Blockchain Usecase: Medical records sharing; right problem, wrong tech or both wrong problem & wrong tech?

Late last week, I attended a very informative day long seminar on Blockchain at #Rise, Mumbai. Besides presenting concepts and theories, organisers also had startups leveraging blockchain technologies as well as Blcokchain software vendors sharing their use cases and experiences. One such use case presented was about Life Insurance companies sharing with each other medical records of the customers (with their approval) over a blockchain network.



This blockcain network consists of insurance companies who share the medical records of their customers with other participating companies in the network. Medical exams of customers wanting to buy high value life insurance policies is a critical but time consuming & expensive step in the new business process. And if an insurance company gets hold of the past medical records of its customer, who has applied to the company for company’s insurance policy, then that saves cost as well as time while issuing the policy.

How does it work?

  • An Insurance company looking for the medical records of its customer, requests medical records from the network by entering the Aadhaar number.
  • An SMS is then sent to the customer requesting the consent to sharing the records with the insurance company.
  • On customer’s consent, the records are shared with the insurance company.
  • Every insurance company sharing its medical records earns Tokens from the network and the company obtaining the records has to pay Tokens to the system.

Is Blockchain the necessary technology for this use case?

Distributed Ledger Tech (DLT) or Blockchain, is a useful solution for trustless networks, where participants do not need to trust each other while transacting business. DLT ensures that i) the records maintained in the ledger cannot be altered by the participants and ii) the records are verified by multiple participants. In the use case above, there is already high degree of trust between the participating entities and due to their need to maintain high credibility, participants sharing records have very little or no incentive to defraud each other.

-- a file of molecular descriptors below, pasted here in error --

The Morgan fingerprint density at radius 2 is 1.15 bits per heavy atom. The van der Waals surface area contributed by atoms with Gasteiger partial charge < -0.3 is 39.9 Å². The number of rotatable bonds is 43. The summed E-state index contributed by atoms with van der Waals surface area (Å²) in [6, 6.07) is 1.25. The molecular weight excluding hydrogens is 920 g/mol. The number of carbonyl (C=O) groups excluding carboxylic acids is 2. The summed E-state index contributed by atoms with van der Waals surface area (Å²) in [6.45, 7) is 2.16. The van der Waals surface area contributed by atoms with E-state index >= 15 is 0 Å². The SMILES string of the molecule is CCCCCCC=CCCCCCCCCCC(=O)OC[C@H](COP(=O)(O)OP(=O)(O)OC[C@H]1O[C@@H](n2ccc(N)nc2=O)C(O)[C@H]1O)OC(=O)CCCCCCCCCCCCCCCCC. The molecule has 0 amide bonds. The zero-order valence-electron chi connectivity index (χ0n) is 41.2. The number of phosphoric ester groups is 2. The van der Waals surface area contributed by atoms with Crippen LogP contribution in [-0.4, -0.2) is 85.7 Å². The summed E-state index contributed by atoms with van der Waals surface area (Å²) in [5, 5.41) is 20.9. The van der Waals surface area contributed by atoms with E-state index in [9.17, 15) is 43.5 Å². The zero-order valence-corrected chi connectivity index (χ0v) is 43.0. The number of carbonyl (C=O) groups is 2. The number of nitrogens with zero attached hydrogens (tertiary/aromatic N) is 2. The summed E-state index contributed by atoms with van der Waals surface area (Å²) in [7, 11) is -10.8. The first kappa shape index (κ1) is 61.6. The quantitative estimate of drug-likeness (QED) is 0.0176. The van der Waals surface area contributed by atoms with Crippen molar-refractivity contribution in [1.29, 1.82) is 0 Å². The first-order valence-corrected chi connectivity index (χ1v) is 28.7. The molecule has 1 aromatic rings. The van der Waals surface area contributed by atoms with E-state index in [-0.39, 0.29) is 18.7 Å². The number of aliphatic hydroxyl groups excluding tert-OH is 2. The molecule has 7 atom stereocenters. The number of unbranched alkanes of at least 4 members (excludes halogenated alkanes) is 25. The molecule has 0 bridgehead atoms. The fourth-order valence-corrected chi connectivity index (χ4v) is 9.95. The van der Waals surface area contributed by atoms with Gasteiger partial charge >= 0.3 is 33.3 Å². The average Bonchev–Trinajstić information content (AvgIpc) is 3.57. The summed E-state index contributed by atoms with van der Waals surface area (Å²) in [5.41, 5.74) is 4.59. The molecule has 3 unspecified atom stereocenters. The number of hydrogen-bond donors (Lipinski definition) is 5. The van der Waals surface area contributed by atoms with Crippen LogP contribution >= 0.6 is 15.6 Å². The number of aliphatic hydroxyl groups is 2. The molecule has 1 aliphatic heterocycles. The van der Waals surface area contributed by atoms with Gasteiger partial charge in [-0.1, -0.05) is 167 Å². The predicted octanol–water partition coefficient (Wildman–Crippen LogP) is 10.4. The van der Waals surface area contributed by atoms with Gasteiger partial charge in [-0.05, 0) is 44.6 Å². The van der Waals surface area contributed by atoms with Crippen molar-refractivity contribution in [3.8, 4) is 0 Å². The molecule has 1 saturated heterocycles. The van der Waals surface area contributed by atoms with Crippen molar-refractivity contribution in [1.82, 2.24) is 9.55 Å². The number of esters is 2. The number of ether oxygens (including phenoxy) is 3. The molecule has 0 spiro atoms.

In addition, the medical records obtained by the Insurance company sharing the medical records, are from a medical laboratory / clinic appointed by itself. So the source of the records is trustworthy too. And in any case, medical laboratory is not part of the system. Even if it were part of the system, blockcahin or DLT cannot ensure that medical records are accurate.

Business Challenges:

The business model too has few challenges, which need to be addressed:

No incentive for larger insurance companies participate:

Larger insurance companies would always end up acquiring more customers, thus contributing larger no. of records to the repository, while possibly having lesser opportunities to consume records from the system.  On the other hand, smaller insurance companies would have greater opportunities to consume records.

Validity of records only for 6 months

Considering the purchase patterns of life insurance customers and shorter duration validity of records, the probability of the usefulness of the records in the system could be  very low.

Tokens have no useful value in the Network:

Tokens exchanged by the participants have no value, unless the companies wanting to consume the service have to purchase the tokens (in case they do not have adequate number of tokens). The model may levy fees on the heavy consumer of records but what does the heavy contributor gain, other than having surplus tokens which have no value.

While business model challenges stated above exist, they could be addressed. Sharing of medical records is a  good business problem to solve as it could help insurance companies save costs and time.  The use of blockchain technology however, may not be the right choice for addressing this business challenge.



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